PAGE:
Summertime is all about fun in the sun and promoting spiritual health by getting outside to commune with nature. But, did you know that according to the Skin Cancer Foundation, one in five Americans will develop skin cancer, the most common type of cancer in the U.S., and one dies of skin cancer every hour?
With the beautiful weather and days spent outdoors at the park, the beach and the golf course, your skin may be getting more sun exposure now that at other times of the year.
That’s why July is UV Safety Month.
Ultraviolet (or UV) radiation is the main cause of skin cancer and can also cause damage to your eyes. For these reasons it’s important to be aware of how much sunlight you get. Avoiding overexposure to UV light is the simplest form of prevention.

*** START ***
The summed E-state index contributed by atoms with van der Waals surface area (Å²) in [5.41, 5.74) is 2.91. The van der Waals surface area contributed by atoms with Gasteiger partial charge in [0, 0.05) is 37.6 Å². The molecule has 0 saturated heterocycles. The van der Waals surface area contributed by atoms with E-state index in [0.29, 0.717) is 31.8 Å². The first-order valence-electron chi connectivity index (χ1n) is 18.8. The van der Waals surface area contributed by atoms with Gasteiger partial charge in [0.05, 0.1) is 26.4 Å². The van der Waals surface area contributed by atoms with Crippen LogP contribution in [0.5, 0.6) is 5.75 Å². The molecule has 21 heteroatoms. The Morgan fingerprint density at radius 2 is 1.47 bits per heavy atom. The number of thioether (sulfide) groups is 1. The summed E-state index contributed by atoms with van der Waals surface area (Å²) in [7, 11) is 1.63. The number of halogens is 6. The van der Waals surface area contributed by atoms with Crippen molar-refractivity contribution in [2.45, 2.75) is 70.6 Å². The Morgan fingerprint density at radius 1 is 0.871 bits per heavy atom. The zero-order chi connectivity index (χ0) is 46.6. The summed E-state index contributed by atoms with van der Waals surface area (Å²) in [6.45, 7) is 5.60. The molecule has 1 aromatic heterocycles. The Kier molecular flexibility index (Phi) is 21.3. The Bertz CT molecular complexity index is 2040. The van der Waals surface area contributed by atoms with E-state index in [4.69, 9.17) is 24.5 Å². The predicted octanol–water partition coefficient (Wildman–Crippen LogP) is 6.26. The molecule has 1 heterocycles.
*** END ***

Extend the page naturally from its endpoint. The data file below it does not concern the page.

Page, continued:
Here are some simple steps from the Centers for Disease Control and Prevention to help prevent overexposure to UV rays:
- Seek shade, especially during midday hours
- Cover up with clothing to protect exposed skin
- Wear a hat with a wide brim to shade the face, head, ears and neck
- Wear sunglasses that wrap around and block as close to 100 percent of both UVA and UVB rays as possible
- Put on sunscreen with broad spectrum (UVA and UVB) protection and sun protective factor (SPF) 15 or higher
- Avoid tanning beds and sunlamps – the UV rays from them are as dangerous as the UV rays from the sun
You can also schedule a skin examination with your health care professional, including your Primary Care Physician (PCP), to catch early signs of cancer before they become a serious threat.
Getting annual physicals and tests from your doctor is key in sustaining your health and preventing disease. Having a PCP who can coordinate your care is vital to your good health. A PCP typically specializes in family medicine, internal medicine or general practice.
If you don’t have a PCP, finding one is easy! Just visit your insurance carrier’s website, look for the “find a doctor” area and follow the instructions.
To find a Mercy physician, go to http://www.mercyhealth.org/find-a-doctor.